Fresh hope for migraine sufferers

Fresh hope for migraine sufferers

Fresh hope for migraine sufferers

There's fresh hope for millions of migraine sufferers with world-first research at Griffith University delivering dramatic results.

The trial of the vitamin-based remedy is entering its final stage, and scientists believe it could soon lead to a new treatment.

It's the ticking time bomb that 10 per cent of Australians live with every day.

Every few weeks Ms Ladley suffered debilitating migraines that would last for days.

"You'd go blind, get a headache, you'd vomit and you'd just have to wait for the whole thing to pass.

"You don't feel confident getting a job, you knew at any minute you might get a migraine you can't precisely tell when they were going to happen," she said.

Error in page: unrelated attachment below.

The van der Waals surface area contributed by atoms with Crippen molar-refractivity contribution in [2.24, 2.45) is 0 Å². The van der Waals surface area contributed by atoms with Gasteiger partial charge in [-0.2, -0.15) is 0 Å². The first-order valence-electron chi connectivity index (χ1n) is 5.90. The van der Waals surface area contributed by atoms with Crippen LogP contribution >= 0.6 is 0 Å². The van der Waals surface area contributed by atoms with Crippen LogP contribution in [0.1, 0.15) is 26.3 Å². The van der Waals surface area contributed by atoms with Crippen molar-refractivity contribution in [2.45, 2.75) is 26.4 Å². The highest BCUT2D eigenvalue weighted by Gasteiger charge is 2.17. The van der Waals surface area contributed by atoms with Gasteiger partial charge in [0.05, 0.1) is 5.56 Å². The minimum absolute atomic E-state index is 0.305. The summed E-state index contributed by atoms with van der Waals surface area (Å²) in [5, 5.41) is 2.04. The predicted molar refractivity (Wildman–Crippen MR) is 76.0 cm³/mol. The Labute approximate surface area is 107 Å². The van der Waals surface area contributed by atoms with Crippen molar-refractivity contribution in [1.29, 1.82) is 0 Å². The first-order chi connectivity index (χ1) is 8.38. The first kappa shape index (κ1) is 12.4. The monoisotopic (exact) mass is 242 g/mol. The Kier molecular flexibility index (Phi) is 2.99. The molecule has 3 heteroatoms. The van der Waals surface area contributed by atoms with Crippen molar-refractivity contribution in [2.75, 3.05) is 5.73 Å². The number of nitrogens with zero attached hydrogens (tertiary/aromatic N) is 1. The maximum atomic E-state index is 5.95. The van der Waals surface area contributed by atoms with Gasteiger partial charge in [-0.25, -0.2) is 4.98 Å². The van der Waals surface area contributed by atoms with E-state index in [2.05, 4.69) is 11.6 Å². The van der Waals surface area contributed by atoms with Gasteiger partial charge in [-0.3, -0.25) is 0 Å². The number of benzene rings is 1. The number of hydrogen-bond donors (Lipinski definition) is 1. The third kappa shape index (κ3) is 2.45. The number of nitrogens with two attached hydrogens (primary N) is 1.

Until she took part in a world-first trial at Griffith University

"It took about 3 weeks and I thought 'this is working, this is bizarre'," she said.

The answer could be as simple as vitamins.

"It's just a Vitamin B6, B12 and folate supplement. yep," Dr Bridget Maher from Genomics Research Centre at Griffith University said.

A blood test can identify a genetic variant in about 20 per cent of migraine sufferers - this inhibits an enzyme, responsible for blood flow around the brain.

The vitamin treatment helps reverse that process. Research participants report a 50 per cent reduction in severe symptoms.

"It's nice when we find something that does have a simple, I guess a simple solution like this," Dr Maher said.

Researchers are now looking for hundreds more participants for a nationwide trial. If this phase goes as well as the others - a new migraine treatment could be available in a couple of years.

"We're looking for female participants between the ages of 18 and 65 who experience migraine with aura," Dr Maher said.

"I feel good, I'm very happy to think I don't have to be at the mercy of these things - you've got some control over your life."

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